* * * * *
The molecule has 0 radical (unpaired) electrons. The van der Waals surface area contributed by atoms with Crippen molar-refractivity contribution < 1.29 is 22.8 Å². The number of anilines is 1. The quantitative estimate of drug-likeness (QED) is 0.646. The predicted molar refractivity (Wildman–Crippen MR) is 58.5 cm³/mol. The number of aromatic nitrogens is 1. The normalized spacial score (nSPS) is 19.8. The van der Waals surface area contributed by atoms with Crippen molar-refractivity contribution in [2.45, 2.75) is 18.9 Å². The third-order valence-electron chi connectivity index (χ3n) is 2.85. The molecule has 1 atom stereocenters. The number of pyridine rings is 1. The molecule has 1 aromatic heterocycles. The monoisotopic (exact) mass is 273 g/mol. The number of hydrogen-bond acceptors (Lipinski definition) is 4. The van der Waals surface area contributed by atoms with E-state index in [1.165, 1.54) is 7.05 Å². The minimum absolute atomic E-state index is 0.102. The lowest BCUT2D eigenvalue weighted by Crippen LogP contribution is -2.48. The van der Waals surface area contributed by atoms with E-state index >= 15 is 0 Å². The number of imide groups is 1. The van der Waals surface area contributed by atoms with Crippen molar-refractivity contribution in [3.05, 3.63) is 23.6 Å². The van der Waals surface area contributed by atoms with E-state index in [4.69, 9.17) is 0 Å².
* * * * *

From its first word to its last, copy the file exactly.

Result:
The molecule has 0 radical (unpaired) electrons. The van der Waals surface area contributed by atoms with Crippen molar-refractivity contribution < 1.29 is 22.8 Å². The number of anilines is 1. The quantitative estimate of drug-likeness (QED) is 0.646. The predicted molar refractivity (Wildman–Crippen MR) is 58.5 cm³/mol. The number of aromatic nitrogens is 1. The normalized spacial score (nSPS) is 19.8. The van der Waals surface area contributed by atoms with Crippen molar-refractivity contribution in [2.45, 2.75) is 18.9 Å². The third-order valence-electron chi connectivity index (χ3n) is 2.85. The molecule has 1 atom stereocenters. The number of pyridine rings is 1. The molecule has 1 aromatic heterocycles. The monoisotopic (exact) mass is 273 g/mol. The number of hydrogen-bond acceptors (Lipinski definition) is 4. The van der Waals surface area contributed by atoms with E-state index in [1.165, 1.54) is 7.05 Å². The minimum absolute atomic E-state index is 0.102. The lowest BCUT2D eigenvalue weighted by Crippen LogP contribution is -2.48. The van der Waals surface area contributed by atoms with E-state index >= 15 is 0 Å². The number of imide groups is 1. The van der Waals surface area contributed by atoms with Crippen molar-refractivity contribution in [3.05, 3.63) is 23.6 Å². The van der Waals surface area contributed by atoms with E-state index in [4.69, 9.17) is 0 Å².